Here they come. Taken from a window of the Doge's Palace.

Here they come. Taken from a window of the Doge’s Palace.

As our train to Verona pulls away from the station, we see 4 cruise ships docked in the harbor. Enjoy, ye sweltering masses, enjoy!                                                                      

Farewell, Venezia.

Farewell, Venezia. 

Here We Worshipped

Here We Worshipped

Throughout Europe, east or west, in almost every town and village, there is a church.  When driving through Serbia, my husband’s homeland, steeples frequently pierce the horizon.  For a very long time, the church steeple was, by design, the tallest structure in any community.  Its height signified its place of honor.

Now, many of the churches are dingy and rather neglected.  Some have well-tended yards and, occasionally, fresh paint.  But whether Protestant, Catholic, or Orthodox, they all send steeples heavenward – sturdy, enduring.  For me they seem to speak of generations past:  “Here we worshipped.”  They mark a patch of ground where the Word was preached to a community of believers, the faithful whose children were married at its altars, and who now lie buried in its  graveyards.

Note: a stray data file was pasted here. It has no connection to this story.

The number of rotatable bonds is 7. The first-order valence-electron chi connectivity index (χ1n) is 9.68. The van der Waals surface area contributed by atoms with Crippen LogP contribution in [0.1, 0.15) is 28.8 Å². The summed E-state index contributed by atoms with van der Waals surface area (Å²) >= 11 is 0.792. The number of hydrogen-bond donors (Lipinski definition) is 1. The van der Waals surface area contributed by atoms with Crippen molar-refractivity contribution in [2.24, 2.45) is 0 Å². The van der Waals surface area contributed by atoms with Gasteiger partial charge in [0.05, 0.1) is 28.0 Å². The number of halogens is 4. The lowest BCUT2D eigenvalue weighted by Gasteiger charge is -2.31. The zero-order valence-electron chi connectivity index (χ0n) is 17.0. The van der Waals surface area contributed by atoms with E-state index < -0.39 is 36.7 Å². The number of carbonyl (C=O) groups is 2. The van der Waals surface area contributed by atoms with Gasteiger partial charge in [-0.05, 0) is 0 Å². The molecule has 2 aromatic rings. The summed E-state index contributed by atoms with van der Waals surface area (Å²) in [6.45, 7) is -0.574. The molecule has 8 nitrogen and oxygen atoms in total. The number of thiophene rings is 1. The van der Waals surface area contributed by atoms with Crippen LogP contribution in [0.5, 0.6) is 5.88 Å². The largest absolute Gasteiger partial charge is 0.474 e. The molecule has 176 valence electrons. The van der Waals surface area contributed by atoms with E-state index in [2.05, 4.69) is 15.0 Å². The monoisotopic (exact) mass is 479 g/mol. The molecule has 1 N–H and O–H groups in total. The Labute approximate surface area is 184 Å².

But times are changing.  Recently, while driving through northern Serbia, we approached the small town of Vilovo.  There in the distance rose the ever-present steeple.  However, in the foreground, rising taller from the surrounding cornfields, was a familiar red and white metal structure:  a cell tower.  In the gray light of a lowering sky it appeared stark and brash.  The church sat rather muted in the background with its cross-topped steeple, seeming to emerge organically from among the village houses.

For me, I think it was the juxtaposition of steeple and cell tower that was so striking.  Technology is certainly, for the most part, the friend of man.  It is bold and ubiquitous and very, very user-friendly.  And certainly the religious world is using that vast frontier to great advantage for God’s kingdom.  Our challenge is not to sacrifice our individual devotion to God to the time-devouring products of technology.  The church should not languish in the shadow of the cell tower.